12 Best Colleges for Student Entrepreneurs


It used to be that when you asked young people what they wanted to be when they grew up, nearly all would give you established job titles that would have them working for other, larger entities. While astronauts, film makers, archaeologists firefighters, medical assistants, football players, nurses, and forest rangers are still certainly needed, more than ever today’s young people aspire to strike out on their own and start new ventures. And why shouldn’t they? The heroes this generation grew up admiring were technology visionaries, start-up millionaires who not only made the fortune of a lifetime while still in their twenties, but changed the world in the process. With traditional employment feeling less like the “safe” choice than ever, students’ educational priorities are adapting as well. Here are a dozen schools that foster the entrepreneurial spirit:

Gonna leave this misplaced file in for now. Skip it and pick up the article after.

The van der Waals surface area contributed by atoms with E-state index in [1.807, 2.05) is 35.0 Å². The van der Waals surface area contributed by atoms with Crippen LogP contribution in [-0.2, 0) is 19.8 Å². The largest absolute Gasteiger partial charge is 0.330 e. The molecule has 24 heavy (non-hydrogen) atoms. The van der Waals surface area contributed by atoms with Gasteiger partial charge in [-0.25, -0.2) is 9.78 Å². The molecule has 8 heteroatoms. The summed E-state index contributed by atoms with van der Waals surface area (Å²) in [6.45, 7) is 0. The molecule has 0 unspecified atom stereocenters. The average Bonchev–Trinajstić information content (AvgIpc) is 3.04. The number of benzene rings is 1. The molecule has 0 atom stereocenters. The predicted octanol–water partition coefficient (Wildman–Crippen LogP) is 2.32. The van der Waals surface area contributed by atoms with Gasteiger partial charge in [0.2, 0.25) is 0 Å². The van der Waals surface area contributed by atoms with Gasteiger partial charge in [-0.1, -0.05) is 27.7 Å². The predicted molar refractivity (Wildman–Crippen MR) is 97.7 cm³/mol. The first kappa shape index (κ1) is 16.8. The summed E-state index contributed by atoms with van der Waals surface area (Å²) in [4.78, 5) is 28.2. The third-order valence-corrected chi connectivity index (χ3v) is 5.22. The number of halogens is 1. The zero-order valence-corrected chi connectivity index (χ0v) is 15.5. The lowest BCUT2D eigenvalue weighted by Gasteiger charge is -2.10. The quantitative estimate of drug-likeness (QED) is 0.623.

1. Babson College

    One of the first institutions of higher education to go all-in on entrepreneurship was Babson College, just outside Boston in Wellesley, Mass. This small, business-focused campus was one of the first in the world to offer studies concentrated in entrepreneurship specifically, and both its undergraduate and graduate entrepreneurship programs are consistently rated No. 1 in the nation. With the Route 128 high-tech business region nearby, and top-quality talent and innovations available from other local institutions like Harvard and MIT, there are few better places for entrepreneurs to incubate their transformative visions.

  2. Stanford University